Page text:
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Tools that make it easier to ascertain the truthfulness or falsity of claims made online whether by traditional media or IWIO perpetrators are unlikely to impact the thought processes of hard-core partisans but may facilitate more rational thought for individuals who have not yet become impervious to reason and fact. Along these lines, researchers at Indiana University have provided an example of tools to support computational fact-checking that help humans to rapidly assess the veracity of dubious claims.

Information Warfare (IW)

Slovic has suggested that one way to combat the use of the affect heuristic taking advantage of a positive feeling about a situation is to create a negative feeling about the same situation. By so doing, Slovic speculates in a personal conversation with me that individuals may have to reconcile two contradictory feelings and thus could possibly use a more deliberative mode of thought; this question is, of course, researchable. It is also possible to take biases into account when formulating a response strategy. For example, the repetition of false statements often increases belief in those falsehoods, even when such repetition occurs in the context of refuting the statements.

A second example might involve responding to commentators pointing to a doubling of the likelihood that a bad event would occur in a given time frame that is, a probability that p may become 2p. But if p is small in magnitude, the likelihood of the bad event not happening, or 1-p, is not very different from the quantity p.

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Emphasizing the latter point may prove more effective in political discourse than arguing about the consequences of the former point. A claim that the risk of failure is doubled when the original likelihood of failure is 1 percent simply means that the chances of success are still very good going from 99 percent to 98 percent. Again, the value of this type of reframing is researchable. A third approach calls for educational efforts to improve the ability of a populace to think critically about their consumption of media.

Deception and Foreknowledge

In K curriculums, states should encourage a widespread refocusing on critical reading and analysis skills for the digital age. Introductory seminars at universities should include a crash course in sourcing and emotional manipulation in the media. The second broad category of measures to defend against IWIO involves measures to degrade, disrupt or expose the arsenal of weapons being leveraged against a target population.

For the most part, the party responsible for taking these measures would be infrastructural entities in the information environment: social media companies, news organizations and the like. One category of such measures includes support for fact checkers.

For example, the Poynter Institute, a nonprofit entity that includes a journalism school, has established what it calls the International Fact-Checking Network and sought to promulgate a code of principles that promote excellence in fact-checking that will in turn promote accountability in journalism. According to the Poynter website, these principles include commitments to nonpartisanship and fairness; transparency of sources; transparency of funding and organization; transparency of methodology; and open and honest corrections. In late , Facebook announced that being a signatory to this code is a condition for providing fact-checking services to Facebook users.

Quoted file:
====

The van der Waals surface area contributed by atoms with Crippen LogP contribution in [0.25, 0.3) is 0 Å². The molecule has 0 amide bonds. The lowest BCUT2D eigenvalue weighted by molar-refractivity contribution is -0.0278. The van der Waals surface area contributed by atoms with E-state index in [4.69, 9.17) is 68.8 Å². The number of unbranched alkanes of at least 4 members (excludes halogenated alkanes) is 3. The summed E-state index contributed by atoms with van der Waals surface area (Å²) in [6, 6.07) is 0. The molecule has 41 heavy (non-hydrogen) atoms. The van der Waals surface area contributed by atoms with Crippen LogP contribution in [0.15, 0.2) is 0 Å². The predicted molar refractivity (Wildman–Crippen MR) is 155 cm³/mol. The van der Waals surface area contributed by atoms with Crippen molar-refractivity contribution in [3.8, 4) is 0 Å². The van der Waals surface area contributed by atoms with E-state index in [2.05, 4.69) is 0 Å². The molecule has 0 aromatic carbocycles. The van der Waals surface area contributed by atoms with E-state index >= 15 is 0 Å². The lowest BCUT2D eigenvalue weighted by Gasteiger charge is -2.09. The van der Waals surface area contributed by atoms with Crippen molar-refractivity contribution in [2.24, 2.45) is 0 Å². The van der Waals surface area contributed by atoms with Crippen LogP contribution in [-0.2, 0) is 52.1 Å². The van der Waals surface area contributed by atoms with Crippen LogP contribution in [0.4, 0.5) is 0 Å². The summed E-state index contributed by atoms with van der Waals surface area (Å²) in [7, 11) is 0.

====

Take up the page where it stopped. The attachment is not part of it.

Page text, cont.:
Facebook has also introduced a button that makes it much easier for users to signal that they regard a given story as fake news. By combining such indicators with other signals, Facebook seeks to identify stories that are worth fact-checking and send such stories to fact-checking organizations. A second category consists of measures to disrupt the financial incentives for providing fake news. For example, the New York Times reported in November on a commercial operation in Tbilisi, Georgia, intended to make money by posting a mix of true and false stories that praised Donald Trump.

Google has also announced plans to prevent its advertisements from appearing on fake news sites, thus depriving them of revenue.

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  • Information warfare. Historical excursus and Russia’s position;
  • A third category involves measures to reduce the volume of automated amplifiers of fake or misleading information e. Of course, a precondition for any such measure to work is the ability to identify automated amplifiers as discussed above. To date, such study has been performed by independent researchers. It stands to reason, however, that infrastructure providers such as Twitter and Facebook would be in a better position to identify automated accounts, and there is no particular reason that a different set of enforceable rules i. Research is needed to help providers distinguish more effectively between legitimate and illegitimate automated accounts and how different terms of service might be applied to them.

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    A fourth approach is aimed at greater transparency of political traffic carried on social media. For example, the Washington Post reported as early as that Facebook was seeking to develop the capability to show tailored political ads to very small groups of Facebook users. With this capability, it is possible to convey entirely different messages to different groups of people, thus enabling political campaigns to target messages precisely calibrated to address the particular hot-button and motivating issues of interest to specific groups.

    Indeed, such messages could even be contradictory and the broader population would never know about it if the ads were not made public. To increase transparency, Facebook has imposed a set of requirements on political advertising. Specficially, ads with political content appearing on Facebook are required to include information about who paid for them.